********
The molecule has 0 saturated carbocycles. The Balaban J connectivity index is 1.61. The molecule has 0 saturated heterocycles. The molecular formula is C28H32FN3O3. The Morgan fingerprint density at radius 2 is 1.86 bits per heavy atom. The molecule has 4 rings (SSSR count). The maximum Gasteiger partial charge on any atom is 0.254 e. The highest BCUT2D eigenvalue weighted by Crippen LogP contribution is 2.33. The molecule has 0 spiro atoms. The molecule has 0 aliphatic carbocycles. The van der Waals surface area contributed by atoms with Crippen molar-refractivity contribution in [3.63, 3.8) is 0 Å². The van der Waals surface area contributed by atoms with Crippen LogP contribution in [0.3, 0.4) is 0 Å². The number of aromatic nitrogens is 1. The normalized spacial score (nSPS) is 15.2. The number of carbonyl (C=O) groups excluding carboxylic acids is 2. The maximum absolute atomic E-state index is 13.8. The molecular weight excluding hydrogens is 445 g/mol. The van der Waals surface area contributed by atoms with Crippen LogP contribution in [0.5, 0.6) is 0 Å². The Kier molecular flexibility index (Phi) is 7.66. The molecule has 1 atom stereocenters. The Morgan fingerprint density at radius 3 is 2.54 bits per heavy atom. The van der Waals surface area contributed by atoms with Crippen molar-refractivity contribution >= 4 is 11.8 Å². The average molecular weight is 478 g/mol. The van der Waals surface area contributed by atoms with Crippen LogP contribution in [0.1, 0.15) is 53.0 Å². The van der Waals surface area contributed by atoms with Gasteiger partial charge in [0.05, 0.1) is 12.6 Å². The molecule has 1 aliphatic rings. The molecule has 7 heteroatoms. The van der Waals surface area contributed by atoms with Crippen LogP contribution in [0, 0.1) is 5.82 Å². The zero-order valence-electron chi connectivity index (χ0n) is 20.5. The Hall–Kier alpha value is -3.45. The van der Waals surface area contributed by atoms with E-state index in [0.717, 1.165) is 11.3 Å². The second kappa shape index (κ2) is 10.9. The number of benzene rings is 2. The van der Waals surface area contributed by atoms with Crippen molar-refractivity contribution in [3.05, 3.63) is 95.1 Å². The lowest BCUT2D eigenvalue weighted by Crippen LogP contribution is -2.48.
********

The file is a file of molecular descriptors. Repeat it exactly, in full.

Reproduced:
The molecule has 0 saturated carbocycles. The Balaban J connectivity index is 1.61. The molecule has 0 saturated heterocycles. The molecular formula is C28H32FN3O3. The Morgan fingerprint density at radius 2 is 1.86 bits per heavy atom. The molecule has 4 rings (SSSR count). The maximum Gasteiger partial charge on any atom is 0.254 e. The highest BCUT2D eigenvalue weighted by Crippen LogP contribution is 2.33. The molecule has 0 spiro atoms. The molecule has 0 aliphatic carbocycles. The van der Waals surface area contributed by atoms with Crippen molar-refractivity contribution in [3.63, 3.8) is 0 Å². The van der Waals surface area contributed by atoms with Crippen LogP contribution in [0.3, 0.4) is 0 Å². The number of aromatic nitrogens is 1. The normalized spacial score (nSPS) is 15.2. The number of carbonyl (C=O) groups excluding carboxylic acids is 2. The maximum absolute atomic E-state index is 13.8. The molecular weight excluding hydrogens is 445 g/mol. The van der Waals surface area contributed by atoms with Crippen LogP contribution in [0.5, 0.6) is 0 Å². The Kier molecular flexibility index (Phi) is 7.66. The molecule has 1 atom stereocenters. The Morgan fingerprint density at radius 3 is 2.54 bits per heavy atom. The van der Waals surface area contributed by atoms with Crippen molar-refractivity contribution >= 4 is 11.8 Å². The average molecular weight is 478 g/mol. The van der Waals surface area contributed by atoms with Crippen LogP contribution in [0.1, 0.15) is 53.0 Å². The van der Waals surface area contributed by atoms with Gasteiger partial charge in [0.05, 0.1) is 12.6 Å². The molecule has 1 aliphatic rings. The molecule has 7 heteroatoms. The van der Waals surface area contributed by atoms with Crippen LogP contribution in [0, 0.1) is 5.82 Å². The zero-order valence-electron chi connectivity index (χ0n) is 20.5. The Hall–Kier alpha value is -3.45. The van der Waals surface area contributed by atoms with E-state index in [0.717, 1.165) is 11.3 Å². The second kappa shape index (κ2) is 10.9. The number of benzene rings is 2. The van der Waals surface area contributed by atoms with Crippen molar-refractivity contribution in [3.05, 3.63) is 95.1 Å². The lowest BCUT2D eigenvalue weighted by Crippen LogP contribution is -2.48.